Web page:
Call of the Wild at Indiana Zoos

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Indiana zoos

Enter the gates at the Fort Wayne Children’s Zoo, and immediately majestic peacocks roaming the grounds will greet you. Travel a little deeper and you’ll be transported across the globe, with a chance to see creatures from Australia, Africa and more.

At the Indianapolis Zoo, guests have the opportunity to get up close to dolphins, collect a one-of-a-kind piece of art created by an animal, and experience the largest group of orangutans in any American zoo.

With several zoos dotted across the Hoosier State, these exciting activities are just the tip of the iceberg.

Fun in Fort Wayne

“The rides here are very popular, but the animals are really the big draw,” says Jessica Brita-Segyde, communications assistant at the Fort Wayne Children’s Zoo. “Visitors see monkeys right when they walk in. We have a sea lion show twice a day, and we have activities with the animals too, like the giraffes. Guests can buy a token and get a piece of lettuce to feed the animal.”

The not-for-profit zoo celebrates its 50th anniversary in 2015, with a focus on giving back to the community that has supported it for half a century.

A trip to the Fort Wayne Children’s Zoo sets you up for an exciting day. The zoo is divided into different attractions based on region, including the African Journey, Australian Adventure, Indonesian Rain Forest and Central Zoo. In each section, kids of all ages can witness interesting animals including honey badgers, puffer fish, kangaroos, parrots, penguins and much more. Plus, each area features free activities for kids, such as a safari adventure where they can sit behind the wheel of a real Land Rover, and the Dive Chat, where they can ask submerged scuba divers questions.

The zoo just completed renovations this summer to its Australian Adventure area, adding Stingray Bay as well as even more exotic creatures to the reef.

Indiana zoos

Monkeys & More in Indy

The Indianapolis Zoo, established in 1964 and moved to its current location in White River State Park in 1987, also offers fun activities and exhibits for the perfect family outing. The zoo contains about 1,600 animals and 23,000 plants in simulated natural habitats called “biomes.” They include oceans, deserts, forests, plains and more.

“We have a living, breathing collection, so that number is always changing,” says Carla Knapp, public relations specialist at the zoo. Guests can participate in other entertaining activities, too, including daily animal presentations and a 4-D theater and carousel, among others.

Indiana zoos

One of the most exciting exhibits at the Indianapolis Zoo is the Simon Skjodt International Orangutan Center. Serving as an education, research and conservation center, the center exhibits the endangered orangutan and is designed to stimulate the apes’ social, physical and intellectual abilities.

“Our most popular exhibits are probably those that allow guests personal experiences with the animals,” Knapp says. “Since the center opened, it has quickly become one of our most popular exhibits.”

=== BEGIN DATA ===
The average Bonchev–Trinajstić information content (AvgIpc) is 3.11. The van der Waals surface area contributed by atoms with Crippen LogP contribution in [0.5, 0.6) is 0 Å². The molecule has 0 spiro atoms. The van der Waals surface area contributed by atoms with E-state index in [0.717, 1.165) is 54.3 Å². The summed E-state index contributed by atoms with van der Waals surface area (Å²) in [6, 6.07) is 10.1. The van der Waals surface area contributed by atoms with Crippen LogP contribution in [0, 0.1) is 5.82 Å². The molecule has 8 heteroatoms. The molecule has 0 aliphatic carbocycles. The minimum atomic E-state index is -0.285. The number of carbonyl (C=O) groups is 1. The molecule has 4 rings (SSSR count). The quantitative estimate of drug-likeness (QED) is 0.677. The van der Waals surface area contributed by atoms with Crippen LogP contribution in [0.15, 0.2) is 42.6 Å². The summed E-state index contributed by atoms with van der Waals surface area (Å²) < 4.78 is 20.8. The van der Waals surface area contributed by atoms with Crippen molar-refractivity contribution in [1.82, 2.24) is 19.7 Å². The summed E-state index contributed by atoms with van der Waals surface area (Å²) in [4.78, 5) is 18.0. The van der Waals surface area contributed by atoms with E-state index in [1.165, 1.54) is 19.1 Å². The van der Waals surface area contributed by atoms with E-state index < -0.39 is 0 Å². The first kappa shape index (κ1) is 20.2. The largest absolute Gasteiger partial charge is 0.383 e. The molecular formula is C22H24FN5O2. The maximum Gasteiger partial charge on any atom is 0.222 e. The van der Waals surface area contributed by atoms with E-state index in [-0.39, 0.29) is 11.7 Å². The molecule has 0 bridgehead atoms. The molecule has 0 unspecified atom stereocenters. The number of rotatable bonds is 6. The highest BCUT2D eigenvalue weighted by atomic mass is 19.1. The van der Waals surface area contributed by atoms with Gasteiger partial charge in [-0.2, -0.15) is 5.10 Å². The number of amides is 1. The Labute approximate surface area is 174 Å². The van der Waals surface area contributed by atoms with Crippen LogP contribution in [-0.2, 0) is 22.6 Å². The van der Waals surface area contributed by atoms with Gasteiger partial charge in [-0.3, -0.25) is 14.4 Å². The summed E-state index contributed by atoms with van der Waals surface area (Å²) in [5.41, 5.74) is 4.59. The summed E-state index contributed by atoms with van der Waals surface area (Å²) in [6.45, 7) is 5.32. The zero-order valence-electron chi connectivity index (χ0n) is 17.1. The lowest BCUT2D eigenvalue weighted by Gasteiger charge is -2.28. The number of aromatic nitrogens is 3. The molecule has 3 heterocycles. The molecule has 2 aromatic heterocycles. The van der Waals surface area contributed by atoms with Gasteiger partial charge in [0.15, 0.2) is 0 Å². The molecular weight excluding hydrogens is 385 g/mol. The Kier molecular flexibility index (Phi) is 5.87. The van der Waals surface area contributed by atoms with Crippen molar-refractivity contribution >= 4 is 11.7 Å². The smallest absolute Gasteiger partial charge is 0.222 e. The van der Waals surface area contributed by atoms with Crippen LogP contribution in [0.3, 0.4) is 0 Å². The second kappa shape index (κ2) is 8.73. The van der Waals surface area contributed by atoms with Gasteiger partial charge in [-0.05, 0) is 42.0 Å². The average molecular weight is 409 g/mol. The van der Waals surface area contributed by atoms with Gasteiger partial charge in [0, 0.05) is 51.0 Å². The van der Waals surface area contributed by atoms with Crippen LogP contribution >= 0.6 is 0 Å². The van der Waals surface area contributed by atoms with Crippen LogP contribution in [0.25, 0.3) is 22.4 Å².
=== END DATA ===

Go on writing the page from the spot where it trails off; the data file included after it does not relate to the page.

Knapp adds that guests are enthralled with getting to know the apes’ personalities and stories. And the exhibit is unique in that it offers multiple perspectives to view the orangutans.

“As you’re walking up, you can look up and see the orangutans climbing and swinging up to 70 feet above zoo grounds,” Knapp says.

The Indy Zoo has lots more to explore, including exhibits such as Tiger Forest and Dolphin Pavilion, plus fun events throughout the year.

Indiana zoos

More Zoo Life

For a more intimate day, make your way to one of the smaller zoos in South Bend or Evansville.

The Potawatomi Zoo in South Bend is the oldest zoo in Indiana and features more than 400 animals on 23 acres. It offers educational classes and daily keeper talks on specific animal exhibits such as bobcats and reptiles.

In Evansville, Mesker Park Zoo and Botanic Garden sits on 45 acres with more than 700 animals. Visitors can journey though the heart of the Amazon with a tour in the 20,000-square-foot greenhouse that is home to rainforest plants and creatures, including the zoo’s star jaguar.

But regardless which zoo you plan to visit, there’s no doubt that each trip will offer an intriguing and hands-on look at the world’s creatures.

Knapp says it best when talking about new plans for the Indy Zoo. “You can be sure that changes are coming,” she says. “That’s just the nature of a zoo. Our animals grow and change with the seasons, so every time you visit, you experience something new.”

If You Go...


Fort Wayne Children’s Zoo
3411 Sherman Blvd.
Fort Wayne, IN 46808
260-427-6800
kidszoo.org
Open daily from 9 a.m. to 6 p.m. (last admission at 5 p.m.), April through October

Indianapolis Zoo
1200 W. Washington St.
Indianapolis, IN 46222
317-630-2001
indianapoliszoo.com
Open 9 a.m. to 4 p.m. Monday through Thursday; 9 a.m. to 5 p.m. Friday through Sunday

Potawatomi Zoo
500 S. Greenlawn
South Bend, IN 46615
574-235-9800
potawatomizoo.org
Open daily from 10 a.m. to 5 p.m. (last admission at 4:30 p.m.)

Mesker Park Zoo and Botanic Garden
1545 Mesker Park Drive
Evansville, IN 47720
812-435-6143
meskerparkzoo.com
Open daily from 9 a.m. to 4 p.m

2 Comments

  1. SK

    August 22, 2015 at 6:37 am

    You can’t actually dive with dolphins. It is an in-water experience where you get to meet them up close. Still an awesome experience but not diving or swimming.

    • Jessy Yancey

      September 11, 2015 at 12:39 pm

      Thanks for bringing this to our attention! We have made this correction in the story.

      Best,
      Jessy Yancey
      editor, My Indiana Home

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